A grocer’s raison d’être

IGA's Annick Gazaille talks about how she built a better grocery store

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After 10 years running an IGA Extra in Magog, in Quebec’s Eastern Township, Annick Gazaille decided to open a new store that offers a number of health and well-being concepts unique to the area, and to Sobeys in Quebec. Here she discusses the thinking behind Marché Gazaille.

CANADIAN GROCER: Why did you open a new store?

ANNICK GAZAILLE: The former store was no longer responding to client demands. It was 20,000 square feet. There were many innovations we couldn’t offer because the space didn’t allow it. In the last year and a half we were in declining growth and we knew that would increasingly be the case. We had a decision to make: Do we accept constant decline and being last in the market, or position ourselves as first?

How big is the new store?

It’s about 42,000 square feet of selling space. The other store had just one small row of organic food, no gluten-free section and we weren’t meeting new trends. Here, we have four rows of organic food, a row exclusively devoted to gluten-free products and a Rachelle-Béry [Sobeys-owned health-food chain]. It (the retail concept) is totally different and we see it because our customers are totally different.

What were the challenges opening the store?

The challenge was in telling people we’re a small store in a large surface: to make them understand that each department is a small business within my business. I didn’t want to be a big Walmart with impersonal service. It’s the service, the soul of the store, that really makes the difference. I said my next store would be a school of food. I didn’t just want a grocery store and I firmly believe that the owner has a big role to play in teaching the community what it means to eat well.

READ: Tour IGA Extra in the Eastern Townships

What did you want to have in the store?

I wanted to create–it’s a bit egotistical– a grocery store that answered my personal needs. I needed to have a living food section, so there’s raw food and the Crudessence [raw and organic food banner] concept. For beer, I like discovery, so we made a microbrew store. There are lots of small local players who never had a place on shelves that we went looking for, who make super beers but don’t have the exposure. I also put in a Rachelle-Béry, which is important for me because it’s all alternative medicine. I like tisanes and teas a lot, so I have a corner with teas in bulk and medicinal plants. For me, food is one of our medicines and we can heal ourselves with food. We’re the only IGA with a Crudessence and the tea section. It’s all a bit of a prototype. But Sobeys said, ‘Try it and we’ll see what it brings.’ It’s the same thing with the enlargement of the beer section to allow more microbrews.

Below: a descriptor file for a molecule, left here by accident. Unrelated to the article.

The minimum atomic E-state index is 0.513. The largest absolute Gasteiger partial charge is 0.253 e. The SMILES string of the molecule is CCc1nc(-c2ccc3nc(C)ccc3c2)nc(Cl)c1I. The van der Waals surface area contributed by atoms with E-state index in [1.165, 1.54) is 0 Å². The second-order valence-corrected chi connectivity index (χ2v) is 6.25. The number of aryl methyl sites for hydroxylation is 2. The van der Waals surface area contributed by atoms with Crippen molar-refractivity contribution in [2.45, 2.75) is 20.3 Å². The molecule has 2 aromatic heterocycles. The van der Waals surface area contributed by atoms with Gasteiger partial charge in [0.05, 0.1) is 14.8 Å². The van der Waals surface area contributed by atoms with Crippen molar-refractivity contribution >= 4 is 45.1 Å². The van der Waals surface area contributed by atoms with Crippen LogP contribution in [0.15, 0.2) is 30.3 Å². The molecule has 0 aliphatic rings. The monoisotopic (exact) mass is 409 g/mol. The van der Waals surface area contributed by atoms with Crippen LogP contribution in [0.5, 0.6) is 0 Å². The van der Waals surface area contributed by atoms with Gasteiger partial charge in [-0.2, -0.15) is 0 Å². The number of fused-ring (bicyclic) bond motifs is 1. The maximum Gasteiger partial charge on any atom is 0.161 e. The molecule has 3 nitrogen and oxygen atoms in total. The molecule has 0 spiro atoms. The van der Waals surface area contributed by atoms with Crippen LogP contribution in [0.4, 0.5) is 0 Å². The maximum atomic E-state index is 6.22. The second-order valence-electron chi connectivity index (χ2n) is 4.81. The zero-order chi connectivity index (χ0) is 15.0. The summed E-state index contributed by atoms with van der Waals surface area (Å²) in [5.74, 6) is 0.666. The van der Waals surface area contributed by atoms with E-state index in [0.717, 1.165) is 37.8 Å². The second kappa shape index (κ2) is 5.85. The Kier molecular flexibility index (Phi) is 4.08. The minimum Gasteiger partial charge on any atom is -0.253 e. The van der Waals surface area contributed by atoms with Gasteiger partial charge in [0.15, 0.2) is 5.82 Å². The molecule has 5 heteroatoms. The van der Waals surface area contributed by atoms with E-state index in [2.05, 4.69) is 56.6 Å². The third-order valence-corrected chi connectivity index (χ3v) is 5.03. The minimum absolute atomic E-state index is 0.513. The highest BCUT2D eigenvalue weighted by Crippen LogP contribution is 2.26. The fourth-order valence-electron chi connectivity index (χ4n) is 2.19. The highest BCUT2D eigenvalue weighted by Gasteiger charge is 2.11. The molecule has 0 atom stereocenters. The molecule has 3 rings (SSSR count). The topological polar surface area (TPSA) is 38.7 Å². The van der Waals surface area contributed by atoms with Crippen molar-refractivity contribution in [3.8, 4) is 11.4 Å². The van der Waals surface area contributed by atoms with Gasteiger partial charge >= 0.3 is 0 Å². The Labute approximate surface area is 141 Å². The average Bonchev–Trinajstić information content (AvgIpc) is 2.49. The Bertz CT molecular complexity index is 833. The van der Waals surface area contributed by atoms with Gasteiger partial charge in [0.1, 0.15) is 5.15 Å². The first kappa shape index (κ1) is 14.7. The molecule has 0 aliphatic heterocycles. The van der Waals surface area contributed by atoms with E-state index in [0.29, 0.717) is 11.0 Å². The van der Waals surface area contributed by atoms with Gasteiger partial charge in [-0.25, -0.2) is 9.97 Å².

Did you have problems with the big brewers such as Molson or Labatt?

It wasn’t welcomed with joy. The brewers told us, ‘We have the market, why aren’t you going along with us? We have agreements with the banner.’ Yes, I know, but the customer who buys Labatt Blue or Coors Light can get it in the store, no problem. But I’m not obligated to make a monstrous display and not give space to others. I’m not a threat to Molson or Labatt. They were understanding. They said, ‘We don’t agree, but you’re the owner.’

How have customers reacted to the new store?

It’s been three months and a lot of the feedback we’re getting is, ‘Wow, your store is super cool. Every time I go there I learn something.’ For me, it’s mission accomplished. Because that’s what I wanted to do– educate people about eating. It’s not just eating for eating’s sake; it’s about how to get pleasure out of eating better.

READ: IGA Extra in Eastern Townships opens with focus on health

What else is different in your store?

We’re working a lot with local partners. The tea and tisanes are run by a girl who has a store in Magog, called L’Infusion Boutique, so it’s a business in my business. The local florist manages her flowers here. When her store downtown is closed on Sundays, she’s got a second outlet at IGA. Instead of competing with small, local merchants for their business and daily bread, we’re partnering with them.

Why did you decide to put a strong focus on health and well-being?

It’s important to me. I’m a yoga teacher, I do a lot of meditation; it’s a way of life. I’m an epicurean and I love to eat. There’s a medicinal aspect to food.

Do you have other changes coming?

Sobeys is the only banner that offers e-commerce on, but we had not been making use of it. So I bought a little van and hired someone who will go to the school boards, the Caisse populaire, the banks [and say], ‘You don’t have any time? In two clicks your order can be done.’ He’ll assemble the orders and deliver them. We’ll be pioneers in the field.

Why did you create a kids’ area?

I saw customers with kids who are in a rush to do their shopping because the children want this, they want that, they’re aggressive. We decided to eliminate that. So in the children’s corner there are two girls or boys, age 14 or 15, who’ve taken courses in daycare. We call them the youth squad. The kids’ zone is open on Saturdays and Sundays and the parents like it so much: ‘I can do my grocery shopping peacefully.’ It’s not daycare, it’s active. The kids draw things about food, they’re taken to the fruit and vegetables department and told to choose a fruit they’re not familiar with and they’re told about it and where it’s from. These kids are our future customers and we’re teaching them the basics. What’s more, the 14-year-olds are my future employees.